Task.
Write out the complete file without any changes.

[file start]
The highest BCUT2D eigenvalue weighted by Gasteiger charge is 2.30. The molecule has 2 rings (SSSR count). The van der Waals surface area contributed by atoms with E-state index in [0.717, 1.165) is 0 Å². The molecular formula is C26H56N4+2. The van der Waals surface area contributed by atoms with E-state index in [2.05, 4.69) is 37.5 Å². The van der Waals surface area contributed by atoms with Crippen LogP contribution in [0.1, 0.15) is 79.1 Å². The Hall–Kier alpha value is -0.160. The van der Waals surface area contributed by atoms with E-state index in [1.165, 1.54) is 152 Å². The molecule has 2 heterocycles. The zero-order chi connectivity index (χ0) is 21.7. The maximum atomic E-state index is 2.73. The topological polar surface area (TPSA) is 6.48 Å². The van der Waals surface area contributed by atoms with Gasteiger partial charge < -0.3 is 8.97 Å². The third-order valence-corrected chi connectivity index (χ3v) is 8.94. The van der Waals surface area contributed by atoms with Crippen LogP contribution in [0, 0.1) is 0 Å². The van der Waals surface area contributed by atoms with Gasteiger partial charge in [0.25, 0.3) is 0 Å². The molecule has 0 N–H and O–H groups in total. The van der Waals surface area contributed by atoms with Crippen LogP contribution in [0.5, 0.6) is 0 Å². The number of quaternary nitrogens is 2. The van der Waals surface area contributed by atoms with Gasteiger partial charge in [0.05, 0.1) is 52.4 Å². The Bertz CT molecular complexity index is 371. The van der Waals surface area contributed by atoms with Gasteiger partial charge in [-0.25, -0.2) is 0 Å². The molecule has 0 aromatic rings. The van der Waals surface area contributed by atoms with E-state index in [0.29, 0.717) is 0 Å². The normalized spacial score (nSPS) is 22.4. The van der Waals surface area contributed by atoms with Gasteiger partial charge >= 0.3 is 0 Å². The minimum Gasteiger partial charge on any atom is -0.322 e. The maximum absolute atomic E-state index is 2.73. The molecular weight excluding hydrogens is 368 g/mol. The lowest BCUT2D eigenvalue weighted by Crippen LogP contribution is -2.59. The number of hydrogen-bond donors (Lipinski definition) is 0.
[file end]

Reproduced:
The highest BCUT2D eigenvalue weighted by Gasteiger charge is 2.30. The molecule has 2 rings (SSSR count). The van der Waals surface area contributed by atoms with E-state index in [0.717, 1.165) is 0 Å². The molecular formula is C26H56N4+2. The van der Waals surface area contributed by atoms with E-state index in [2.05, 4.69) is 37.5 Å². The van der Waals surface area contributed by atoms with Crippen LogP contribution in [0.1, 0.15) is 79.1 Å². The Hall–Kier alpha value is -0.160. The van der Waals surface area contributed by atoms with E-state index in [1.165, 1.54) is 152 Å². The molecule has 2 heterocycles. The zero-order chi connectivity index (χ0) is 21.7. The maximum atomic E-state index is 2.73. The topological polar surface area (TPSA) is 6.48 Å². The van der Waals surface area contributed by atoms with Gasteiger partial charge < -0.3 is 8.97 Å². The third-order valence-corrected chi connectivity index (χ3v) is 8.94. The van der Waals surface area contributed by atoms with Crippen LogP contribution in [0, 0.1) is 0 Å². The van der Waals surface area contributed by atoms with Gasteiger partial charge in [0.25, 0.3) is 0 Å². The molecule has 0 N–H and O–H groups in total. The van der Waals surface area contributed by atoms with Crippen LogP contribution in [0.5, 0.6) is 0 Å². The number of quaternary nitrogens is 2. The van der Waals surface area contributed by atoms with Gasteiger partial charge in [0.05, 0.1) is 52.4 Å². The Bertz CT molecular complexity index is 371. The van der Waals surface area contributed by atoms with Gasteiger partial charge in [-0.25, -0.2) is 0 Å². The molecule has 0 aromatic rings. The van der Waals surface area contributed by atoms with E-state index in [0.29, 0.717) is 0 Å². The normalized spacial score (nSPS) is 22.4. The van der Waals surface area contributed by atoms with Gasteiger partial charge >= 0.3 is 0 Å². The minimum Gasteiger partial charge on any atom is -0.322 e. The maximum absolute atomic E-state index is 2.73. The molecular weight excluding hydrogens is 368 g/mol. The lowest BCUT2D eigenvalue weighted by Crippen LogP contribution is -2.59. The number of hydrogen-bond donors (Lipinski definition) is 0.